‘Learn from history, maintain your mystery, take your victory.’ (Amit Kalantri)
Sometimes, we need to look back to look forward and the New Year can present us with a special opportunity to do just that. We could think of this as analogous to an annual performance review, where we pause for a moment and take stock of progress and learning so far before moving on. At a personal level, I’ve been thinking and writing quite a lot recently about Kairos moments in my own life that have, in retrospect, often proved pivotal. These experiences carry a spiritual quality and significance for me that both transcend the temporal and reveal a deeper sense of meaning.
An instance comes to mind when, 3 days into a leadership role in a new organisation (to me), my line-manager called me into his office to confess, in deep disappointment, that funding for (a) a new leadership coaching programme and (b) a new management development programme, both of which were to lay in my area of responsibility, had been slashed as part of broader financial cuts. He apologised that, as a consequence, these flagship initiatives could no longer go ahead. I could see a look of anxiety on his face wondering, I imagine, how I might react to this bombshell news.
I prayed silently then responded in a spirit of curiosity that, if these initiatives were priority, I’d just need to find a different way to achieve them. I thanked him for being open, prayed, then placed an invitation on LinkedIn, asking if anyone would like to offer pro bono coaching support for leaders in a national UK charity. Within 10 days, 180+ people had responded to offer their services. I also prayed and asked around if anyone would be willing to run a pro bono management development programme. A prestigious agency responded and ran an annual programme for us for 4 years running.
I’m reflecting on why this experience came to mind for me now. It happened 10 years ago yet still feels so profoundly resonant as we approach the New Year. The first lesson for me is that it’s not all about me. God is capable of doing far more than I can ask or imagine. The second is the rich relational resourcefulness of networks, the kindness of so many people who are willing to offer themselves in heartfelt service when offered meaningful opportunities to do so. The third is the power of invitation, not expectation, that draws people freely into co-creative partnership to do something amazing.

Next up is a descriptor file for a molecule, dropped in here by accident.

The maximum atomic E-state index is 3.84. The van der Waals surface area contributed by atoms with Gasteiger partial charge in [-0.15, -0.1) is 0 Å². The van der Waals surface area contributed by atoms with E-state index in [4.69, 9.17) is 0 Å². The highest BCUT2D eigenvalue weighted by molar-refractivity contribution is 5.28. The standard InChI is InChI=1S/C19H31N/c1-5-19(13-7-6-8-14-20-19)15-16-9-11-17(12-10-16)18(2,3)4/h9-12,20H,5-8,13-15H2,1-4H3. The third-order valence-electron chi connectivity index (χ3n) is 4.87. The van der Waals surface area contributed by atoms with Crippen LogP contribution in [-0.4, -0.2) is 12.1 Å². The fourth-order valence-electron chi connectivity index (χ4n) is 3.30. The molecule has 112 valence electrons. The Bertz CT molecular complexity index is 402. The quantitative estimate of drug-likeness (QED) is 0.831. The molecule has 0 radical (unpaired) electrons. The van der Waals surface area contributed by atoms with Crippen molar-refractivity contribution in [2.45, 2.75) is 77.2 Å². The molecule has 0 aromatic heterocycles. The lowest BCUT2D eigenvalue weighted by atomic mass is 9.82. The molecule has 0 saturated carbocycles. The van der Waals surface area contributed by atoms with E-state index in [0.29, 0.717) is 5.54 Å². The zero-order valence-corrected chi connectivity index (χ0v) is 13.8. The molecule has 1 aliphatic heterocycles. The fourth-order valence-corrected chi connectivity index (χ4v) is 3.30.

‘The arrival of Jesus in our lives is not just something that happened 2000 years ago. It still happens now.’ (Steve Sutton)
20,000+ people gathered in London to demonstrate against horrific human rights abuses in El Salvador. A friend, Paul, and I travelled down by coach from the North East of England wearing our protest-style combat jackets and keen to add our own voices to the crowd. A large number of people were assembling in Hyde Park, the starting place, with various organisers moving among us to arrange the procession. Suddenly, Paul and I were approached by the leaders to carry a large banner at the very front of the march. We were astonished that, out of so many thousands of protestors, they chose us.
God chose us. We were and are nobodies, yet as a new follower of Jesus at age 21, it felt like Jesus was walking with us, among us. Spotters on embassy rooftops monitored and took photos through long camera lenses. Our image appeared on the front cover of a well-known human rights magazine. On arriving at Trafalgar Square, the police mysteriously allowed only Paul and me through the cordon to sit at the foot of the speakers’ platform. 2 years later, I was chosen to meet the main speaker at a secret rendezvous in a basement flat in Islington, but I could never have imagined that at the time.
On moving to London a few months later, I attended a vigil at St James’ Church, known for its firm stance on behalf of the poor and oppressed in the world. We were there to mark the inspiring life yet brutal assassination of radical follower of Jesus, Archbishop Oscar Romero. By God’s mysterious design, I discovered that I was sitting beside the Nicaraguan ambassador. At the end of the service, a Spanish nun, passionate follower of Jesus and human rights activist chose me to come forward, a lone stranger, to have my photo taken with Salvadorean refugees. She and I became life-long friends.
Some 40 years later now, I’ve had the humbling privilege of witnessing and experiencing so many more such miracles than I could ever count or recount. I don’t know or understand why God chooses us but I’m glad and grateful that he does. When he does, it feels to me like a Divine voice that calls out from within and beyond, that we hear and experience as a realisation. Hitherto 'coincidence' takes on a deeper significance. As we approach this Christmas with all that it holds for us and the world, the arrival of Jesus in our lives is not just something that happened 2000 years ago. It still happens now.
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